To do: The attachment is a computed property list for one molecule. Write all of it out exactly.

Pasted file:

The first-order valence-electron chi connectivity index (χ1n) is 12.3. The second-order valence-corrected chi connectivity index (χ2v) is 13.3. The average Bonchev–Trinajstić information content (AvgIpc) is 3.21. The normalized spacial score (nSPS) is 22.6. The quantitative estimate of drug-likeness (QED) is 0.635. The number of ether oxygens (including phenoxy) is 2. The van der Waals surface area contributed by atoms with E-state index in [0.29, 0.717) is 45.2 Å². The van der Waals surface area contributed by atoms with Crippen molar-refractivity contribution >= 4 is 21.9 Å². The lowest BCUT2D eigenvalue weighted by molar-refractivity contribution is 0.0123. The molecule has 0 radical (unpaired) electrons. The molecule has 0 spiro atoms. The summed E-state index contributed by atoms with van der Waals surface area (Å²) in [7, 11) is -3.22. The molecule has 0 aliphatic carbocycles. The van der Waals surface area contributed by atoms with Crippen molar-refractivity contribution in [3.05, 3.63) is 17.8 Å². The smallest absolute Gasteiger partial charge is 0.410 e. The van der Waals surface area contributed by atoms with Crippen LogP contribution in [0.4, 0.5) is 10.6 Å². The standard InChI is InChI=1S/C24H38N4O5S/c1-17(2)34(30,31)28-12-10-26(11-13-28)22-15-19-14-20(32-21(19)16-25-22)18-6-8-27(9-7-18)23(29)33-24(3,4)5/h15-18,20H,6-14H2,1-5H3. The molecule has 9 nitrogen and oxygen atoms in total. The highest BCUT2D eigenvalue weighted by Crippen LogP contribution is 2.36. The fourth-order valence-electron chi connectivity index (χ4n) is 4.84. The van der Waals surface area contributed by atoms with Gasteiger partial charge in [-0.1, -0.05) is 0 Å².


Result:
The first-order valence-electron chi connectivity index (χ1n) is 12.3. The second-order valence-corrected chi connectivity index (χ2v) is 13.3. The average Bonchev–Trinajstić information content (AvgIpc) is 3.21. The normalized spacial score (nSPS) is 22.6. The quantitative estimate of drug-likeness (QED) is 0.635. The number of ether oxygens (including phenoxy) is 2. The van der Waals surface area contributed by atoms with E-state index in [0.29, 0.717) is 45.2 Å². The van der Waals surface area contributed by atoms with Crippen molar-refractivity contribution >= 4 is 21.9 Å². The lowest BCUT2D eigenvalue weighted by molar-refractivity contribution is 0.0123. The molecule has 0 radical (unpaired) electrons. The molecule has 0 spiro atoms. The summed E-state index contributed by atoms with van der Waals surface area (Å²) in [7, 11) is -3.22. The molecule has 0 aliphatic carbocycles. The van der Waals surface area contributed by atoms with Crippen molar-refractivity contribution in [3.05, 3.63) is 17.8 Å². The smallest absolute Gasteiger partial charge is 0.410 e. The van der Waals surface area contributed by atoms with Crippen LogP contribution in [0.4, 0.5) is 10.6 Å². The standard InChI is InChI=1S/C24H38N4O5S/c1-17(2)34(30,31)28-12-10-26(11-13-28)22-15-19-14-20(32-21(19)16-25-22)18-6-8-27(9-7-18)23(29)33-24(3,4)5/h15-18,20H,6-14H2,1-5H3. The molecule has 9 nitrogen and oxygen atoms in total. The highest BCUT2D eigenvalue weighted by Crippen LogP contribution is 2.36. The fourth-order valence-electron chi connectivity index (χ4n) is 4.84. The van der Waals surface area contributed by atoms with Gasteiger partial charge in [-0.1, -0.05) is 0 Å².